Describe and Critically Evaluate Kohlberg’s Theory of Moral Development

Topics: Kohlberg's stages of moral development, Jean Piaget, Morality Pages: 7 (2212 words) Published: April 17, 2011
INTRODUCTION

Lawrence Kohlberg born in 1927 was an American Psychologist who led the movement in the study of moral development in the late 1950’s. He is an outstanding example of research in the Piagetian tradition. He set out to improve and extend the work of Piaget. His work focused on Moral Development and Moral reasoning and began to develop a stage theory of moral thinking. His theories were based on the way children, adolescents and adults develop moral reasoning. The first three of these stages were in essence Piaget’s initial formations concerning cognitive reasoning.

In his doctoral dissertation (1958a) while studying at the University of Chicago Kohlberg composed six stages (in three levels, with two stages each) of moral development, based on cognitive reasoning, through which each person passes in unvarying and irreversible order. Daeg de Mott (2007). Kohlberg (1973) declares his theory holds that moral reasoning, which is the basis for ethical behaviour has six identifiable developmental constructive stages- each more adequate at responding to moral dilemmas than the last. Kohlberg believed that people must pass through each of these stages in order but not everyone would reach the last stage of moral judgement. According to Walker (1989) it is extremely rare to regress backward in stages-to lose functionality of higher stage abilities.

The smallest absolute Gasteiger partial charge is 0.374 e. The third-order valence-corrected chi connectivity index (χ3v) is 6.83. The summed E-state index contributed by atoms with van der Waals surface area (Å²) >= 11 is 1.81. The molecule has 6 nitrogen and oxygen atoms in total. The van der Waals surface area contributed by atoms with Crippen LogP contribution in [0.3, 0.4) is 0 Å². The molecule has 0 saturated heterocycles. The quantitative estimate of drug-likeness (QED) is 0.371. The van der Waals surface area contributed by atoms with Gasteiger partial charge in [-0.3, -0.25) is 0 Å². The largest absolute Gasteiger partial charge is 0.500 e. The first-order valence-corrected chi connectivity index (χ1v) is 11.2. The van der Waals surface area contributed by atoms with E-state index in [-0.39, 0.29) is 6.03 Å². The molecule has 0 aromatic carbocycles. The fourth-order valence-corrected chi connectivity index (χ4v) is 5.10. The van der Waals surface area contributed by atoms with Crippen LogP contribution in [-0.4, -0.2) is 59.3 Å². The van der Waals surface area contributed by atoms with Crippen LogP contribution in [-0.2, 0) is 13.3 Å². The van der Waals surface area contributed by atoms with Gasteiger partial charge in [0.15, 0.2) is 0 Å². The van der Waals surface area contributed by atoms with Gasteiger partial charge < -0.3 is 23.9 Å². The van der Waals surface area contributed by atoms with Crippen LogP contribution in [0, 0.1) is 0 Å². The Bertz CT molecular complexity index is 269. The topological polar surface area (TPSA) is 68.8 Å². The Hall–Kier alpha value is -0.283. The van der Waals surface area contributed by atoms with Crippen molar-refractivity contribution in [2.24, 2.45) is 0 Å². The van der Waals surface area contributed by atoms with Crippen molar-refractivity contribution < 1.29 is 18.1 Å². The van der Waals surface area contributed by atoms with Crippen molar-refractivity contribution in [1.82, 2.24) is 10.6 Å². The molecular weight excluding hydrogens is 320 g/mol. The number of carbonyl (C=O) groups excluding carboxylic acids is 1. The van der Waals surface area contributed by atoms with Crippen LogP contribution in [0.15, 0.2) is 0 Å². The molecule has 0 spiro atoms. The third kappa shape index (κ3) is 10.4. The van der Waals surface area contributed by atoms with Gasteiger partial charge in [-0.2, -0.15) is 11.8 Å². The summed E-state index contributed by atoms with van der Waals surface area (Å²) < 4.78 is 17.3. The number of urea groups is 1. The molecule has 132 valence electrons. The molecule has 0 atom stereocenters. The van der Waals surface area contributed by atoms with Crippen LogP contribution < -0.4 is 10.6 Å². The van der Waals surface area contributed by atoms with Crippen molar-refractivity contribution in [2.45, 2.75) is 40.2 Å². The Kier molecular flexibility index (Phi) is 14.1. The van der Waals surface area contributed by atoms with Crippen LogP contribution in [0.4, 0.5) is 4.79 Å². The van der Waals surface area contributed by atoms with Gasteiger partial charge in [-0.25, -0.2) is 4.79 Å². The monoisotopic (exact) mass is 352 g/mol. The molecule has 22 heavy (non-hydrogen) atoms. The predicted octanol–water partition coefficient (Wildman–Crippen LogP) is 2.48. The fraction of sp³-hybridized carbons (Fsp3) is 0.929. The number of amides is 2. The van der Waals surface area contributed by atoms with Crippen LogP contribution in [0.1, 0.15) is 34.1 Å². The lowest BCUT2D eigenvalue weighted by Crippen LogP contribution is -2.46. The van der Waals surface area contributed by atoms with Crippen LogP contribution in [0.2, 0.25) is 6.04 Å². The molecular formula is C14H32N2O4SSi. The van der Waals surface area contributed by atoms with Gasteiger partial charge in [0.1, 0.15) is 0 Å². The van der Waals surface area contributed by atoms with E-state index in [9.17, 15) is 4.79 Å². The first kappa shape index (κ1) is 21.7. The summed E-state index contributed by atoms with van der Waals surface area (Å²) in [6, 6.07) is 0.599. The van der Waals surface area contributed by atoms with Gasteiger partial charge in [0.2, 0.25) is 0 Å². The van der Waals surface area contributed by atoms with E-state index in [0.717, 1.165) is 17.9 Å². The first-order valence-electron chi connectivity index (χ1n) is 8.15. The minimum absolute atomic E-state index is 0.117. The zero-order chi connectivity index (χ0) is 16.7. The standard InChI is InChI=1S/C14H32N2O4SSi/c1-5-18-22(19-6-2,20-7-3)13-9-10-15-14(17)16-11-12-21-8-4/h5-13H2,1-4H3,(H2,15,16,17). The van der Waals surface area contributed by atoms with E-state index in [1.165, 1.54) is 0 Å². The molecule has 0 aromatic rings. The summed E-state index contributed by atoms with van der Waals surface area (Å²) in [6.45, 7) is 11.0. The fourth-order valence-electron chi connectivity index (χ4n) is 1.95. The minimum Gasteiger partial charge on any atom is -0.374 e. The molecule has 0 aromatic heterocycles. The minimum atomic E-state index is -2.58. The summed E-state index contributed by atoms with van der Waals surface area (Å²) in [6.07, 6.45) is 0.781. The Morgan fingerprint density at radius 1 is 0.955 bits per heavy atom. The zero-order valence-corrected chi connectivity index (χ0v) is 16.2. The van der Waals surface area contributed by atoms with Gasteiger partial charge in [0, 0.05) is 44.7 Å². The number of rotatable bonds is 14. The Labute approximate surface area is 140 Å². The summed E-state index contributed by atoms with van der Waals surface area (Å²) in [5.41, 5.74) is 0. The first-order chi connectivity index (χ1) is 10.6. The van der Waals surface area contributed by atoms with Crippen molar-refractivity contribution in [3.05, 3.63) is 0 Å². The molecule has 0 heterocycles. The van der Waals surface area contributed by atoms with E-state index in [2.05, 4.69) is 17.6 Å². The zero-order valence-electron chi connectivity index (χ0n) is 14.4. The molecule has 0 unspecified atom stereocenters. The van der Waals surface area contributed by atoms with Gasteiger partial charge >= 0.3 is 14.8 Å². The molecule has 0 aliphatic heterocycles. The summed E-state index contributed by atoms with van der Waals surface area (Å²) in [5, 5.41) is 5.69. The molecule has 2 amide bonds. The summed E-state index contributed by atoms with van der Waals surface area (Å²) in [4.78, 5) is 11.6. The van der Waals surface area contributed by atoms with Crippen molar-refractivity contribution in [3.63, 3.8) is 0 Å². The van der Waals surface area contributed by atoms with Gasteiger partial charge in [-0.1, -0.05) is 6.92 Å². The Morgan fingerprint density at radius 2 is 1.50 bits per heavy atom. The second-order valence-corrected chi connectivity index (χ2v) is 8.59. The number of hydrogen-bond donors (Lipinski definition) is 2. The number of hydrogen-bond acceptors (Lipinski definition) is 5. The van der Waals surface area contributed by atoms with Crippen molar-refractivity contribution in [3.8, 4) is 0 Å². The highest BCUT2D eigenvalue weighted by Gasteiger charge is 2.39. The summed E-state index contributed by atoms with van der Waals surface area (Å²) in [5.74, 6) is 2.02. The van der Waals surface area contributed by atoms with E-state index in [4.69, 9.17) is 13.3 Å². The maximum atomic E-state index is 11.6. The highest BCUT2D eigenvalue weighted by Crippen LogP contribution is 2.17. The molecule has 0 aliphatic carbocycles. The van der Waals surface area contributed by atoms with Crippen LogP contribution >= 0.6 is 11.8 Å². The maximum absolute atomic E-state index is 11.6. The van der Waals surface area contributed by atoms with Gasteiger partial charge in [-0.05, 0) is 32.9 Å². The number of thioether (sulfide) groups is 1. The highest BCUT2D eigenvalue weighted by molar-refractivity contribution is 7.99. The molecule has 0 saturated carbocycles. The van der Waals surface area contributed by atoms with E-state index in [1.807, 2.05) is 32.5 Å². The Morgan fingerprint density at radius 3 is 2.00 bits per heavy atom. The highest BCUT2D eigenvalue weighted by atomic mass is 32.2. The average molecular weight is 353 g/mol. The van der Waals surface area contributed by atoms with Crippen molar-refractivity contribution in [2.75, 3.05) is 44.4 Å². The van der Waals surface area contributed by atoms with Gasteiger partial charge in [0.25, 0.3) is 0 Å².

Kohlberg adapted Piaget’s clinical interview technique in order to develop a standardised procedure for eliciting participant’s moral reasoning. Durkin (1995). His technique involved giving moral dilemmas stories about the rights of some authority and the need of some serving individual who was unfairly treated to participants. The participants were then asked to make a decision about what a person should do and then to explain why they chose that outcome.

Kohlberg was interested in how they would justify their actions. One of these stories was about a man called Heinz whose wife was dying of cancer. A Chemist had a cure for this cancer and was selling it at twice the amount of money Heinz could raise. He would not sell it for any less so Heinz broke into the store when it was closed and stole the medicine. Kohlberg would ask the participants whether the man is justified in stealing the medicine from the pharmacy when he does not have enough money to pay for it?

Crain (1985) states Kohlberg is interested in the reasoning behind the answer; he is not really interested in whether the participant says “yes” or “no” to this dilemma. The interview then goes on to give more dilemmas in order to get a good sampling of a participant’s moral thinking. Then procedure called interrater reliability is followed. Kohlberg would then categorise and classify evoked responses into one of six distinct stages. No one functions at their highest stage abilities at all times and each stage provides a new yet necessary perspective, and is more comprehensive, differentiated, and integrated than its predecessors. Colby, Gibbs, Liebermann and Kohlberg (1983). In this essay I will describe and critically evaluate Kohlberg’s Theory of Moral Development. I will do this by looking at Kohlberg’s achievements and criticisms.